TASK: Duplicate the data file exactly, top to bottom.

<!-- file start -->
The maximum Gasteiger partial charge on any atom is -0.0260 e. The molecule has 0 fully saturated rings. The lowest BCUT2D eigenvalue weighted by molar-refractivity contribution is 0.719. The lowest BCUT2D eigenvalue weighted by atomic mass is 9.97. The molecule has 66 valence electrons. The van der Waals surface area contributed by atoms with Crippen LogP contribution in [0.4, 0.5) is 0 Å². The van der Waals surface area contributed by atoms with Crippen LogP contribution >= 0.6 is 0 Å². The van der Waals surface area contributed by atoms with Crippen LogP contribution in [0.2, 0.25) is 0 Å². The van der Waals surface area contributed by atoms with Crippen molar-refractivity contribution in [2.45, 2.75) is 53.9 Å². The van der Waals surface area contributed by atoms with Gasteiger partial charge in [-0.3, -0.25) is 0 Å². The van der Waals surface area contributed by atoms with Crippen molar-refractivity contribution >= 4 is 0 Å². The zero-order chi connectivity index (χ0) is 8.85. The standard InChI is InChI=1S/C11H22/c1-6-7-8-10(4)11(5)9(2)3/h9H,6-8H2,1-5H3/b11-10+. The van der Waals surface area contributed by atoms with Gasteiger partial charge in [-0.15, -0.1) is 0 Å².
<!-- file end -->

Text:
The maximum Gasteiger partial charge on any atom is -0.0260 e. The molecule has 0 fully saturated rings. The lowest BCUT2D eigenvalue weighted by molar-refractivity contribution is 0.719. The lowest BCUT2D eigenvalue weighted by atomic mass is 9.97. The molecule has 66 valence electrons. The van der Waals surface area contributed by atoms with Crippen LogP contribution in [0.4, 0.5) is 0 Å². The van der Waals surface area contributed by atoms with Crippen LogP contribution >= 0.6 is 0 Å². The van der Waals surface area contributed by atoms with Crippen LogP contribution in [0.2, 0.25) is 0 Å². The van der Waals surface area contributed by atoms with Crippen molar-refractivity contribution in [2.45, 2.75) is 53.9 Å². The van der Waals surface area contributed by atoms with Gasteiger partial charge in [-0.3, -0.25) is 0 Å². The van der Waals surface area contributed by atoms with Crippen molar-refractivity contribution >= 4 is 0 Å². The zero-order chi connectivity index (χ0) is 8.85. The standard InChI is InChI=1S/C11H22/c1-6-7-8-10(4)11(5)9(2)3/h9H,6-8H2,1-5H3/b11-10+. The van der Waals surface area contributed by atoms with Gasteiger partial charge in [-0.15, -0.1) is 0 Å².